Medically reviewed by Michele Emery, DNP
Written by Our Editorial Team
Last updated 9/08/2020
One of the most common questions many men have about finasteride is what will happen if they stop taking the drug. Are the hair loss prevention effects permanent, or will their hair begin to thin and fall out again?
Finasteride works by stopping the conversion of testosterone to dihydrotestosterone (DHT), the male sex hormone responsible for baldness.
Studies show that 1mg finasteride taken daily decreases DHT levels on the scalp by about 60 percent to percent — enough to significantly slow, or even stop, hair loss in most men.
DHT-blocking drugs like finasteride belong to a category of medications known as 5α-Reductase inhibitors, or 5-ARIs. Our guide to DHT and male hair loss covers in more detail how finasteride works for hair loss prevention.
Because finasteride works by blocking the specific enzyme responsible for DHT, it only prevents hair loss while the drug is active in your body. Once you stop taking finasteride, your body starts to convert testosterone to DHT again and your hair follicles start to react as they normally would.
In this guide, we’ll cover what you can expect to happen if you stop taking finasteride, as well as the long-term effects that stopping finasteride can have on your hairline, thickness and all-round hair health.
Finasteride has a half-life of around five to six hours in men 18 to 60 years of age (and eight hours in men over the age of 70), meaning it needs to be taken daily in order to be effective.
Once you stop taking finasteride, the dose of the medication that’s active in your body will slowly decline until it’s completely excreted over the course of several days.
When there’s no longer any finasteride in your body, the 5α-Reductase enzyme will no longer be blocked, meaning your body will once again start to convert a small percentage of testosterone into DHT.
If you’re genetically prone to male pattern baldness, this can mean that the DHT will once again start to affect your hair follicles, resulting in thinning of the hair on your scalp, hairline recession and other male pattern baldness effects.
In short, if you stop taking finasteride daily, you’ll lose the hair you’ve gained in about one year. Finasteride isn’t a lifetime cure — instead, it’s a treatment that you need to keep taking if you want to continue to stop hair loss.
Since finasteride only prevents hair loss while it’s active in your body, you’ll need to use it daily over the long term if your goal is to stop baldness and keep as much of your hair as possible.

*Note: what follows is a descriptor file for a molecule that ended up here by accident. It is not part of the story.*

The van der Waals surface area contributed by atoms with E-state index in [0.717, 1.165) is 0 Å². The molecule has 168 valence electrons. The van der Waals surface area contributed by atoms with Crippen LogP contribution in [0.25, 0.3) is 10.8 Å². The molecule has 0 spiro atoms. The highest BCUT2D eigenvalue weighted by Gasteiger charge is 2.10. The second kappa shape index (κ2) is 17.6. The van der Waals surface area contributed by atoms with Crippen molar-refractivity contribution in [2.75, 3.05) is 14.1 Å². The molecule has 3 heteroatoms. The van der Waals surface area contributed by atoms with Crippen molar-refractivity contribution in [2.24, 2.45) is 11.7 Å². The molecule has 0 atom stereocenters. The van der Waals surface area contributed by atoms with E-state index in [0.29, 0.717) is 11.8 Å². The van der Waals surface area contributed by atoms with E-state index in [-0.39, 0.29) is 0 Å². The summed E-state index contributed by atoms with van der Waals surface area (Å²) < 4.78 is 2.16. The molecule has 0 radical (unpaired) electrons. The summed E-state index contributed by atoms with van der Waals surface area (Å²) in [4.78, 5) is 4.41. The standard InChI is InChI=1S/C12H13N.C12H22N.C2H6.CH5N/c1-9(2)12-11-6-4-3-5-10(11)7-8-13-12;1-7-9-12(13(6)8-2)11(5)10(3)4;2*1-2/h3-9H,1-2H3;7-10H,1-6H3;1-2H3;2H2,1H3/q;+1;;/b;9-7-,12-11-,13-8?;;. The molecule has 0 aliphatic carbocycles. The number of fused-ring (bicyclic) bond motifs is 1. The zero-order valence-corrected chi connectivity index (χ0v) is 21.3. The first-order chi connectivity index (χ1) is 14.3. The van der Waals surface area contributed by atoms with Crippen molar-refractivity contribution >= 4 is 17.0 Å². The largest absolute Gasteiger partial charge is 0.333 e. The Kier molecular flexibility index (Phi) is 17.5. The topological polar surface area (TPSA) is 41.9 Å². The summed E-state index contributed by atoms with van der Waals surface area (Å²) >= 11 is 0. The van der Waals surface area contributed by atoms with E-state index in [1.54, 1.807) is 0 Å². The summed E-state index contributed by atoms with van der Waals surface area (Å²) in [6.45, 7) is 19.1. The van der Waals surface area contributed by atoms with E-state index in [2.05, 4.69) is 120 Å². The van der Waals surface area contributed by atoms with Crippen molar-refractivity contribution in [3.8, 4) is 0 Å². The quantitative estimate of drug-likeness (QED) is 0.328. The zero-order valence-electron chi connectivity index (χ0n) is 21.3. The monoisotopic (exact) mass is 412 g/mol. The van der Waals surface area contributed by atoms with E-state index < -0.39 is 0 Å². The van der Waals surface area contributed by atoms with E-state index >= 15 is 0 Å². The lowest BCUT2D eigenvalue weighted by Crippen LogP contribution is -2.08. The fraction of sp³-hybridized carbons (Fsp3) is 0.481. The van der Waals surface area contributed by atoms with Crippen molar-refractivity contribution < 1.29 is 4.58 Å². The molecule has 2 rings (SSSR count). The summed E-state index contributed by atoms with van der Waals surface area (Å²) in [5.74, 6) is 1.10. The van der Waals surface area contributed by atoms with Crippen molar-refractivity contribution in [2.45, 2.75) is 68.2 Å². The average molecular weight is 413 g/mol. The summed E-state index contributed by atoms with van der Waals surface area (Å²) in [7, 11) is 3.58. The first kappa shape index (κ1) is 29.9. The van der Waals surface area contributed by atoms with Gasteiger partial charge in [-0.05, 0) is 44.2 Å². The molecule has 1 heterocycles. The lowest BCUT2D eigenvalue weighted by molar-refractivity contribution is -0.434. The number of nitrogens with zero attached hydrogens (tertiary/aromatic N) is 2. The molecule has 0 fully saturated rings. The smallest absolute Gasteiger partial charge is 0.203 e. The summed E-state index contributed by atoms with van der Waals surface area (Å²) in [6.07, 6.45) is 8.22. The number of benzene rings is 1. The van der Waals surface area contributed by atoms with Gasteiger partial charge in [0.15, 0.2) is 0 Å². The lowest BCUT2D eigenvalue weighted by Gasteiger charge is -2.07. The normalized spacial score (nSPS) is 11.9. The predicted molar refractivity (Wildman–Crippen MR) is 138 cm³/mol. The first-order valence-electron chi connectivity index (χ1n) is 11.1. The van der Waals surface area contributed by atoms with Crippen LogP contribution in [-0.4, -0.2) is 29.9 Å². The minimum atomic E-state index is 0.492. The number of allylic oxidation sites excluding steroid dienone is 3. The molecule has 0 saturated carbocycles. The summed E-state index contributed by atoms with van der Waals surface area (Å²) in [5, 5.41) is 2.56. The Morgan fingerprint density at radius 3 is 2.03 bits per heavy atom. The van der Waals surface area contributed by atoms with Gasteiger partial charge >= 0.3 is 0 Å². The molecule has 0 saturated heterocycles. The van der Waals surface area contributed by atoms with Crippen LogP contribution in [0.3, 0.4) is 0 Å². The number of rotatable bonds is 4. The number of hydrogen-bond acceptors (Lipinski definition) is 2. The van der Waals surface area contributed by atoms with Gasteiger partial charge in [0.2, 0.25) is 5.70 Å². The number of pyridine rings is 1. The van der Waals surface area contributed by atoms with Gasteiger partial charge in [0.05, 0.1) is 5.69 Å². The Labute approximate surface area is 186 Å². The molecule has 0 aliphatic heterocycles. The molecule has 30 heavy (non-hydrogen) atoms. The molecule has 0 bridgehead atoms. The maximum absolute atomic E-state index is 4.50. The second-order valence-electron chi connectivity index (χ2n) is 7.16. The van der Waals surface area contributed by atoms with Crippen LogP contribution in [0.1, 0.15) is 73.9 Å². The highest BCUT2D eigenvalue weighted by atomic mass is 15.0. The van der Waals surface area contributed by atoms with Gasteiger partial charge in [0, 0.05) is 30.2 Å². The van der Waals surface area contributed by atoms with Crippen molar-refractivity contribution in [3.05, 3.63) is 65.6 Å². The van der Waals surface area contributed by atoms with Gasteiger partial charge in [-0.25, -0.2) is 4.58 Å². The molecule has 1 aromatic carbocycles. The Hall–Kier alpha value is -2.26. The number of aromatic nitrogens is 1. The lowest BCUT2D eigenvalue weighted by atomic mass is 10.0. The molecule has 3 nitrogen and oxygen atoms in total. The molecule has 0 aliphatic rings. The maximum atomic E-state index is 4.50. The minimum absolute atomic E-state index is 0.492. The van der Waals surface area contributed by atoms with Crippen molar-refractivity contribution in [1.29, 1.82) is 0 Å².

For many men, this means taking finasteride for years. Currently, studies show that finasteride is safe to use over the long term.
For example, a study from the Prostate Cancer Prevention Trial of almost 19,000 men who had taken finasteride for seven years concluded that there is “little need to worry” about any long-term consequences from finasteride.
Other long-term studies of finasteride show similar results, with a 1mg dose of finasteride well tolerated over a period of five years.
There have been reports of a slight increased risk (1.8% with 5mg Finasteride dosage versus 1.0% Placebo) of High Grade Prostate Cancer for men over age 55 years old. Again, this is at a much higher dosage (5mg versus 1mg ) than we prescribe for hair loss.
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Like most prescription medications, finasteride comes with a risk of side effects.
Of these side effects, sexual dysfunction is the most common reported by men taking finasteride. In clinical trials, 1.3 percent of men experienced some form of erectile dysfunction, 1.8 percent experienced a decrease in libido, and 1.2 percent experienced a decrease in overall ejaculate level.
A very small number of men (less than one percent) also experience breast tenderness or enlargement, and rashes, too.
While the vast majority of men who experience side effects from finasteride also notice that these side effects stop when they stop using the medication, there have been reports that a small number of men continue to experience side effects after they stop taking the medication. It’s also worth noting that this area of research regarding finasteride effects is ongoing.
In short, once you stop taking finasteride, you can expect that the hair you’ve preserved will start to fall out, just like it did before you took the medication. Finasteride only works while the drug is active in your body, meaning you’ll go back to a normal rate of hair loss once it’s excreted.
If you’ve experienced side effects from finasteride — including sexual dysfunction, breast tenderness and rashes — in most cases, they will stop once you stop taking it. This is documented in most studies of finasteride’s side effect profile.
However, it’s important that you are aware of the potential long term side effects of finasteride before you start taking it. And definitely talk to your healthcare provider if you experience side effects while on finasteride or are concerned about experiencing side effects.